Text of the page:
Samuel K. Walker, who thinks this series of stories must be
"concentrating" on men who started their life’s work by learning the
blacksmith business, wonders if Morton Bland, Ed or Will Neu
their copies of a group picture taken in 1902—and if it brings back as many
pleasant memories as does his print.
The Shelbyville News
Saturday February 14, 1948
SAMUEL K. WALKER
By Ave Lewis
There were 27 men in the picture but Mr. Walker and the three named are the
only ones living today. They were a drill team of the I.O.O.F. lodge that won
first place in degree work at a grand lodge meeting in Indianapolis that year.
The team later went to Des Moines, Iowa, and took second place honors there.
Walker has been a member of the lodge since 1900 and while he takes no
particular part now, its activities are of special interest to him.
For many years Mr. Walker’s age work here but like many a later-day
mechanic, he first started in a bellows and forge shop. After a brief period of
work at the old Hodell furniture factory under foremanship of Fred
Hinschlaeger, father of Miss Katie Hinschlaeger, local musician, he
started learning the smithy business in 1890 at the carriage shop of the late
McGuire on the corner of Broadway and Pike streets. In 1895 he built his own
shop on the old Rushville Road and he recalls that he and his helpers shod an
average of 30 horses a day, many of them racing horses stabled at the county
His marriage to Miss Barbara Wasson, of Noble township, took place in
1898 and they celebrated their golden anniversary at their home on West Taylor
street last month by holding open house. Pictures of this event and the many
lovely gifts presented them are other treasures he has added to his picture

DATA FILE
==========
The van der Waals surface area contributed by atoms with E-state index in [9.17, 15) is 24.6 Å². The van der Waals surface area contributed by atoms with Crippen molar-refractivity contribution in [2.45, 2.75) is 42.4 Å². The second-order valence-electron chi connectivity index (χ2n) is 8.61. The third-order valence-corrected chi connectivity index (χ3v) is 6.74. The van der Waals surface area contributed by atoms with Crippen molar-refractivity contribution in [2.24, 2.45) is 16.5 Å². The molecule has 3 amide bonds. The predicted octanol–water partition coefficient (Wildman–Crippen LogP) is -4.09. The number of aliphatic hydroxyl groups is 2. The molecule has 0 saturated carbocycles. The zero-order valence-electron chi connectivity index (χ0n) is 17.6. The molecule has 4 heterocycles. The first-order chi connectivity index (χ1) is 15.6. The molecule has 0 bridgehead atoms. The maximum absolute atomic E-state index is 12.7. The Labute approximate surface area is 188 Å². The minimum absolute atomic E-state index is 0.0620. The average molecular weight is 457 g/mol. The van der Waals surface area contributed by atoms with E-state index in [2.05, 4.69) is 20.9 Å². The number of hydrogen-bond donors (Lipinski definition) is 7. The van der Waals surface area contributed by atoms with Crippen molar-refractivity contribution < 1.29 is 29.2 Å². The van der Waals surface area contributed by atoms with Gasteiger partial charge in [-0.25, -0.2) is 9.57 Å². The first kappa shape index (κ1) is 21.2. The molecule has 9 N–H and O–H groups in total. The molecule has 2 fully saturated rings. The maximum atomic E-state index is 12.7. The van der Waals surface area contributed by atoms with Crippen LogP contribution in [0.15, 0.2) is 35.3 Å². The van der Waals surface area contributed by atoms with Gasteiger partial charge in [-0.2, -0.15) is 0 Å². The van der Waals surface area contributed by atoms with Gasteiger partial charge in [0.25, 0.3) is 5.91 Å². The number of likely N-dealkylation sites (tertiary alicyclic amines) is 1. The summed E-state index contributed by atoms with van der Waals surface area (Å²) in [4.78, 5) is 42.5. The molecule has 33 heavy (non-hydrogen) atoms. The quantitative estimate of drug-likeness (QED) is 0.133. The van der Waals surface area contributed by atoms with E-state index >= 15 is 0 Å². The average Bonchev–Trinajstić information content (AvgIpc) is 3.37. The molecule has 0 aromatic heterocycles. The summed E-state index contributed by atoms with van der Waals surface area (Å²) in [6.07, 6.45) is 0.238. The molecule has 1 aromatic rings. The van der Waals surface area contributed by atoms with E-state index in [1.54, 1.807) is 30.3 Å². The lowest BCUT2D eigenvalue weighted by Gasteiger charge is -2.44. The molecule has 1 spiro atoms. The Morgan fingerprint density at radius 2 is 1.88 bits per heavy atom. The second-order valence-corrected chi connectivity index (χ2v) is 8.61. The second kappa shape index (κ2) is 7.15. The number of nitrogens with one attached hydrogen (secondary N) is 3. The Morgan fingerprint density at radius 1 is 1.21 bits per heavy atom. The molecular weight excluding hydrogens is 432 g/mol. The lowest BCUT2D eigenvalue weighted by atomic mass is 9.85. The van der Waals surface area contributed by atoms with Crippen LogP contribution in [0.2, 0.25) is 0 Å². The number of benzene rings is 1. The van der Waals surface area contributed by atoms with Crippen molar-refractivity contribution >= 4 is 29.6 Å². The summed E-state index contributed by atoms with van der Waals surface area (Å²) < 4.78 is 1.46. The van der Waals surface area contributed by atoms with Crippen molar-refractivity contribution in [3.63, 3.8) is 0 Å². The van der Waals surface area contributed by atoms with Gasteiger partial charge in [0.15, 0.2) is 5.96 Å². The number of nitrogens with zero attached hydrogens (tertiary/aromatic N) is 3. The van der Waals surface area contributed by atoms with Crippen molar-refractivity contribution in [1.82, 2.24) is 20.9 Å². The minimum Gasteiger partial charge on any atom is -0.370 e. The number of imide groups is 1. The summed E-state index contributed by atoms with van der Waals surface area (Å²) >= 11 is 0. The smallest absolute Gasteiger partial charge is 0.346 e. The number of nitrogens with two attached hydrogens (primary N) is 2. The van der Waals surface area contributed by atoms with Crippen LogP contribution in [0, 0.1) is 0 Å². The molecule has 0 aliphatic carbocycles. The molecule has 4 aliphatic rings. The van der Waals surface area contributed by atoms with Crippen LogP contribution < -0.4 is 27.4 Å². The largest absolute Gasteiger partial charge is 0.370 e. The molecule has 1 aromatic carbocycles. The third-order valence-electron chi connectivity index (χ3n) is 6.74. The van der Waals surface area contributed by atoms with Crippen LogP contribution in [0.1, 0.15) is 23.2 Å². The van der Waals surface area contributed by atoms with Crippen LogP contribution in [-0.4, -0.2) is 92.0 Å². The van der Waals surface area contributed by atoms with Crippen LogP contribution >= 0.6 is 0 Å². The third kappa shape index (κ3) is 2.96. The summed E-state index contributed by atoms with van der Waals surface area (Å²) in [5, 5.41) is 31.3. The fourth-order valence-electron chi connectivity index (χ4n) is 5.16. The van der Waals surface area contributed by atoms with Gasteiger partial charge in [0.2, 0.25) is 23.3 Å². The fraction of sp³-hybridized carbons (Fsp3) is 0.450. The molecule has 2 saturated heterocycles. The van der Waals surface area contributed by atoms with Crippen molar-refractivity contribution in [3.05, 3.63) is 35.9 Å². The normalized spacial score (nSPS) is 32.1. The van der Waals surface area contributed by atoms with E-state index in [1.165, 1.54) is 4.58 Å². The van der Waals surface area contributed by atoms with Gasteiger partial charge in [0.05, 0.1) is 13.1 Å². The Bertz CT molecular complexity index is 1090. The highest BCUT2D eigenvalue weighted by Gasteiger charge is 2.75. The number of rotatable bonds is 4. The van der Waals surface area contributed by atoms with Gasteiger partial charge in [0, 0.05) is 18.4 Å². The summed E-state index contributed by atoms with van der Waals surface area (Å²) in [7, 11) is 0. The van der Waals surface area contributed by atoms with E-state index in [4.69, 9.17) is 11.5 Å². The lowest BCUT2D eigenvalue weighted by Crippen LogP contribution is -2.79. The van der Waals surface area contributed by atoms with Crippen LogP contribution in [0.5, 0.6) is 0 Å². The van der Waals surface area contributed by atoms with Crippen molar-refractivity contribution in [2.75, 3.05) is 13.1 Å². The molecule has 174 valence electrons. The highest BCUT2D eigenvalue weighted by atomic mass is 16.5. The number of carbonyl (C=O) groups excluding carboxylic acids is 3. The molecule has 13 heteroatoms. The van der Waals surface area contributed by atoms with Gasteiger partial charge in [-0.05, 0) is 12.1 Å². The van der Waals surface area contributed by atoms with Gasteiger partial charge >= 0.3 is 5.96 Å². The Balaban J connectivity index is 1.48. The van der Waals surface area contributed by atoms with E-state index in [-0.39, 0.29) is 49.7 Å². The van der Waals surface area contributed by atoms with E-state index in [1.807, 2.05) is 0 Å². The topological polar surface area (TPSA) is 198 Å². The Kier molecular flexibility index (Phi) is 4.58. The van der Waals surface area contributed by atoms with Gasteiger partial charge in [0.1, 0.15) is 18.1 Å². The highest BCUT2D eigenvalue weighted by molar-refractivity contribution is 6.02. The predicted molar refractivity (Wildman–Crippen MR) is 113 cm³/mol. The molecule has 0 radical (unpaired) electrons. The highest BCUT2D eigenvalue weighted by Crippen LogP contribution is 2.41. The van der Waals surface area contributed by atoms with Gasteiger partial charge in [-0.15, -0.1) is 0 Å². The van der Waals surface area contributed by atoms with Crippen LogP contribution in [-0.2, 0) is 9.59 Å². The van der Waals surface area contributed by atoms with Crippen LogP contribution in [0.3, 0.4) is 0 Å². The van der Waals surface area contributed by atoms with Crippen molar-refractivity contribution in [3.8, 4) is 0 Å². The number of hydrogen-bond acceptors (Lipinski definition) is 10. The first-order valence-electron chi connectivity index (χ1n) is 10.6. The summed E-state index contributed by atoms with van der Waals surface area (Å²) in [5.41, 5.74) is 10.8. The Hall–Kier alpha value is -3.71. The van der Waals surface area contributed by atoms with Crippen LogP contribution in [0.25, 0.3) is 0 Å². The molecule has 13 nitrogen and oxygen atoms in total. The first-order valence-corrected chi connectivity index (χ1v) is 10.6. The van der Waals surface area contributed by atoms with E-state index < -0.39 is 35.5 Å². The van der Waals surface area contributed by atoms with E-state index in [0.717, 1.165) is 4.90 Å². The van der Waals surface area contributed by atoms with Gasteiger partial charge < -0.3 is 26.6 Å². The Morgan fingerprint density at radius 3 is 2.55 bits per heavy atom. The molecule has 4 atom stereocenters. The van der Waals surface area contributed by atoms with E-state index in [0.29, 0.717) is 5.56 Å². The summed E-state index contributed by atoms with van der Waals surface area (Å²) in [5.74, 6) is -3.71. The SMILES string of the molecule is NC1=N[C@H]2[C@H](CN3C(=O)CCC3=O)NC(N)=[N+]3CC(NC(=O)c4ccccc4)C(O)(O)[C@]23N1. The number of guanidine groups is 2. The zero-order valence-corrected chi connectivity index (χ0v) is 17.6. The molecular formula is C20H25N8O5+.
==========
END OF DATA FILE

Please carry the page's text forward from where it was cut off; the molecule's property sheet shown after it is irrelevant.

collection. The couple became the parents of two children but both died in
In 1900 Mr. and Mrs. Walker moved to Walkerville and they remember there were
but few houses in the area at that time. With the move, Mr. Walker also
established a shop near his home and operated it until selling to Spencer
Bernhardt and Omer Wintin in 1925. During this era Mr. and Mrs.
Walker built and occupied for sometime the house which now is the Trinity
Methodist parsonage. By this time there was little demand for blacksmithing work
in its true sense but Mr. Walker owned and operated two more garage and repair
shops before his retirement in 1945 because of ill- health. The first, located
on Fair Avenue, he sold to Everett Rhodes and the last, which he built on
the Rushville Road, was sold to Harold Metz.
While they have not
traveled extensively, Mr. and Mrs. Walker have taken many trips—several of
them "back in the days when a 50-mile trip was something to talk
about." These included an 18-day trip to the St. Louis World’s Fair in
1904 and the same length visit to the Norfolk, Virginia exposition in 1907.
Their plans those days, they say, were to take one "big" trip each
three years. Their other trips have included New York and thru the East and
several winters spent in Florida. But now their comfortable red brick home at
244 West Taylor looks better than almost any place and they do most of their
"traveling" via the magazine route.
Contributed by Barb Huff